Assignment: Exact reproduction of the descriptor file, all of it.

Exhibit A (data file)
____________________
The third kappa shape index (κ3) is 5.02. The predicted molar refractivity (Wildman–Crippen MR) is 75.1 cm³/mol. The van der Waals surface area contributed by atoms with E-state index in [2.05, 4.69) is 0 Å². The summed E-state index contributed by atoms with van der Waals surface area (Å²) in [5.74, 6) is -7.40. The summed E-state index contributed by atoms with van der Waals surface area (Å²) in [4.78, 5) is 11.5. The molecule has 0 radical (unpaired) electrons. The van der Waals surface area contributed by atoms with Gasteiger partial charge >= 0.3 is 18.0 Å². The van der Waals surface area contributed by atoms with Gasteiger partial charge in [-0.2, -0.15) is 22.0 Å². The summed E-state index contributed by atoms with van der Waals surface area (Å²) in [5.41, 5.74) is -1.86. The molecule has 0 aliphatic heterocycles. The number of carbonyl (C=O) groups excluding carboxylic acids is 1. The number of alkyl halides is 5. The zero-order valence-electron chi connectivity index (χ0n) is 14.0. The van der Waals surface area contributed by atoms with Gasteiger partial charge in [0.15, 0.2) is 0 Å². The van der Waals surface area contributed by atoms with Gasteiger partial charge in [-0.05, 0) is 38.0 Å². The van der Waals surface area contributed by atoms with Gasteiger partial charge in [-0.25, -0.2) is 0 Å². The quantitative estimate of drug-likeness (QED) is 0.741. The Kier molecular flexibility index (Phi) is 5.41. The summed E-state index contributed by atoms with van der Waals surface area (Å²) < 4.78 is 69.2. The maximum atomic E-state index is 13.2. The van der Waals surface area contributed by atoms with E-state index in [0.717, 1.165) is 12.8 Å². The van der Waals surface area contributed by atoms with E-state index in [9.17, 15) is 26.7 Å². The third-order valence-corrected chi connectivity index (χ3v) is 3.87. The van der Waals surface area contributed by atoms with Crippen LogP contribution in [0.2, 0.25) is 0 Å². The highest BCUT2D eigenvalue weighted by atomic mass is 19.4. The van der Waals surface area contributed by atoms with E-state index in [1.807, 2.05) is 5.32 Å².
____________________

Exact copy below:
The third kappa shape index (κ3) is 5.02. The predicted molar refractivity (Wildman–Crippen MR) is 75.1 cm³/mol. The van der Waals surface area contributed by atoms with E-state index in [2.05, 4.69) is 0 Å². The summed E-state index contributed by atoms with van der Waals surface area (Å²) in [5.74, 6) is -7.40. The summed E-state index contributed by atoms with van der Waals surface area (Å²) in [4.78, 5) is 11.5. The molecule has 0 radical (unpaired) electrons. The van der Waals surface area contributed by atoms with Gasteiger partial charge >= 0.3 is 18.0 Å². The van der Waals surface area contributed by atoms with Gasteiger partial charge in [-0.2, -0.15) is 22.0 Å². The summed E-state index contributed by atoms with van der Waals surface area (Å²) in [5.41, 5.74) is -1.86. The molecule has 0 aliphatic heterocycles. The number of carbonyl (C=O) groups excluding carboxylic acids is 1. The number of alkyl halides is 5. The zero-order valence-electron chi connectivity index (χ0n) is 14.0. The van der Waals surface area contributed by atoms with Gasteiger partial charge in [0.15, 0.2) is 0 Å². The van der Waals surface area contributed by atoms with Gasteiger partial charge in [-0.05, 0) is 38.0 Å². The van der Waals surface area contributed by atoms with Gasteiger partial charge in [-0.25, -0.2) is 0 Å². The quantitative estimate of drug-likeness (QED) is 0.741. The Kier molecular flexibility index (Phi) is 5.41. The summed E-state index contributed by atoms with van der Waals surface area (Å²) < 4.78 is 69.2. The maximum atomic E-state index is 13.2. The van der Waals surface area contributed by atoms with E-state index in [0.717, 1.165) is 12.8 Å². The van der Waals surface area contributed by atoms with E-state index in [9.17, 15) is 26.7 Å². The third-order valence-corrected chi connectivity index (χ3v) is 3.87. The van der Waals surface area contributed by atoms with Crippen LogP contribution in [0.2, 0.25) is 0 Å². The highest BCUT2D eigenvalue weighted by atomic mass is 19.4. The van der Waals surface area contributed by atoms with E-state index in [1.807, 2.05) is 5.32 Å².